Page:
Wheat producers grazing out part of their acres may be prevented from updating yield history according to the U.S. Department of Agriculture interpretation of the new farm bill.
"As we understand the rule, if we plant 1,000 acres of wheat, but harvest 500 acres with our cattle, those acres will receive a zero yield for production history purposes," Steve Kouplen, Oklahoma Farm Bureau president, said. "This basically cuts our yield for the 1,000 acres in half, and obviously this would prevent us from updating yields."
Updating yields could make producers eligible for higher program payments. If producers do not update yields, they must rely on yield history from the 1985 farm bill.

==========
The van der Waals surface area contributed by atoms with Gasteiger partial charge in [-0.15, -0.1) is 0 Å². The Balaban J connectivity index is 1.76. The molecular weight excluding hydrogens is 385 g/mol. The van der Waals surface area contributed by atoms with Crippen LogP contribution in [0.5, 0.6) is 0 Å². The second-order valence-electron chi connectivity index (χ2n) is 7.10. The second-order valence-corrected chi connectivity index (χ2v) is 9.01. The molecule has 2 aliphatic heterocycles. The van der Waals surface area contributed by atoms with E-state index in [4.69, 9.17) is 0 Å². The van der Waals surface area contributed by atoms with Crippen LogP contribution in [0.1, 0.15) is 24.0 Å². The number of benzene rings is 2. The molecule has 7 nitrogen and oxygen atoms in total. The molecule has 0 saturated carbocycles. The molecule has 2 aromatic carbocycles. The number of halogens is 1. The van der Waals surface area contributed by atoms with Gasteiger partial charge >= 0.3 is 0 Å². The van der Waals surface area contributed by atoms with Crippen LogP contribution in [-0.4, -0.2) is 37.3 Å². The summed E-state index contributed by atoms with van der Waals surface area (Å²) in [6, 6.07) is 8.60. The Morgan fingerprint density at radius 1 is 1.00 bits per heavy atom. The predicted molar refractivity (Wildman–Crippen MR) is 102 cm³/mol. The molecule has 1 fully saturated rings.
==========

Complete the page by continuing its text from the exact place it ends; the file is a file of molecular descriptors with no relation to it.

In an Aug. 22 letter to USDA Secretary Ann Veneman, the Oklahoma Farm Bureau leader asked for reinterpretation of the rules.
"This interpretation of the program, as passed by Congress, negates a significant opportunity for our producers to take full advantage of the program," he said. "Congress sent specific language to the USDA on how to implement the program. Updating grazed and hayed wheat acres are included in the congressional directive."
Low wheat prices the last several years have forced Oklahoma producers to significantly increase the amount of acres grazed or hayed.
Oklahoma Farm Bureau also voiced concern about producers not being able to use crop insurance records to update yields. This would greatly simplify and reduce the paperwork.
"We realize the new farm program is extremely complex and the implementation task is enormous," Kouplen said. "We encourage producers to thoroughly research all their options."